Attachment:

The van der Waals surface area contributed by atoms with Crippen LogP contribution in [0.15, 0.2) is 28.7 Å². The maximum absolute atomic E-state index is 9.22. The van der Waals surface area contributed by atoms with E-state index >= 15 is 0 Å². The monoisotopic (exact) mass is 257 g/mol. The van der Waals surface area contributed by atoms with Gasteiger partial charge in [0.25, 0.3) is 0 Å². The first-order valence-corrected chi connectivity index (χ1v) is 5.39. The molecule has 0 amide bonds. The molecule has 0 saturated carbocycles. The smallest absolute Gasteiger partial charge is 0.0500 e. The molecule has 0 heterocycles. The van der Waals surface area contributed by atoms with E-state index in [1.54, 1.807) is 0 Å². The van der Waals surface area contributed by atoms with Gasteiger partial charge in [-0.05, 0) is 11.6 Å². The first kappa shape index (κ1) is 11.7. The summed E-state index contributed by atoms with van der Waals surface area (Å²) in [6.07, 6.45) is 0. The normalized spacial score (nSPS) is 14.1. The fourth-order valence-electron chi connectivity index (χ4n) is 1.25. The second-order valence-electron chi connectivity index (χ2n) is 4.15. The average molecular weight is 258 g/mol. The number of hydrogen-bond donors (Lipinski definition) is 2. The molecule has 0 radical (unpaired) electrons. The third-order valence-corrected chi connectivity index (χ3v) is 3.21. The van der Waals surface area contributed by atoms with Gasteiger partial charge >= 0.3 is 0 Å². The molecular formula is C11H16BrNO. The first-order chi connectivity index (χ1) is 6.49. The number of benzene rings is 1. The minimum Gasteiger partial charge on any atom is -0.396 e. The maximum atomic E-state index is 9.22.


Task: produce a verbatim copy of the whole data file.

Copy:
The van der Waals surface area contributed by atoms with Crippen LogP contribution in [0.15, 0.2) is 28.7 Å². The maximum absolute atomic E-state index is 9.22. The van der Waals surface area contributed by atoms with E-state index >= 15 is 0 Å². The monoisotopic (exact) mass is 257 g/mol. The van der Waals surface area contributed by atoms with Gasteiger partial charge in [0.25, 0.3) is 0 Å². The first-order valence-corrected chi connectivity index (χ1v) is 5.39. The molecule has 0 amide bonds. The molecule has 0 saturated carbocycles. The smallest absolute Gasteiger partial charge is 0.0500 e. The molecule has 0 heterocycles. The van der Waals surface area contributed by atoms with E-state index in [1.54, 1.807) is 0 Å². The van der Waals surface area contributed by atoms with Gasteiger partial charge in [-0.05, 0) is 11.6 Å². The first kappa shape index (κ1) is 11.7. The summed E-state index contributed by atoms with van der Waals surface area (Å²) in [6.07, 6.45) is 0. The normalized spacial score (nSPS) is 14.1. The fourth-order valence-electron chi connectivity index (χ4n) is 1.25. The second-order valence-electron chi connectivity index (χ2n) is 4.15. The average molecular weight is 258 g/mol. The number of hydrogen-bond donors (Lipinski definition) is 2. The molecule has 0 radical (unpaired) electrons. The third-order valence-corrected chi connectivity index (χ3v) is 3.21. The van der Waals surface area contributed by atoms with Gasteiger partial charge >= 0.3 is 0 Å². The molecular formula is C11H16BrNO. The first-order chi connectivity index (χ1) is 6.49. The number of benzene rings is 1. The minimum Gasteiger partial charge on any atom is -0.396 e. The maximum atomic E-state index is 9.22.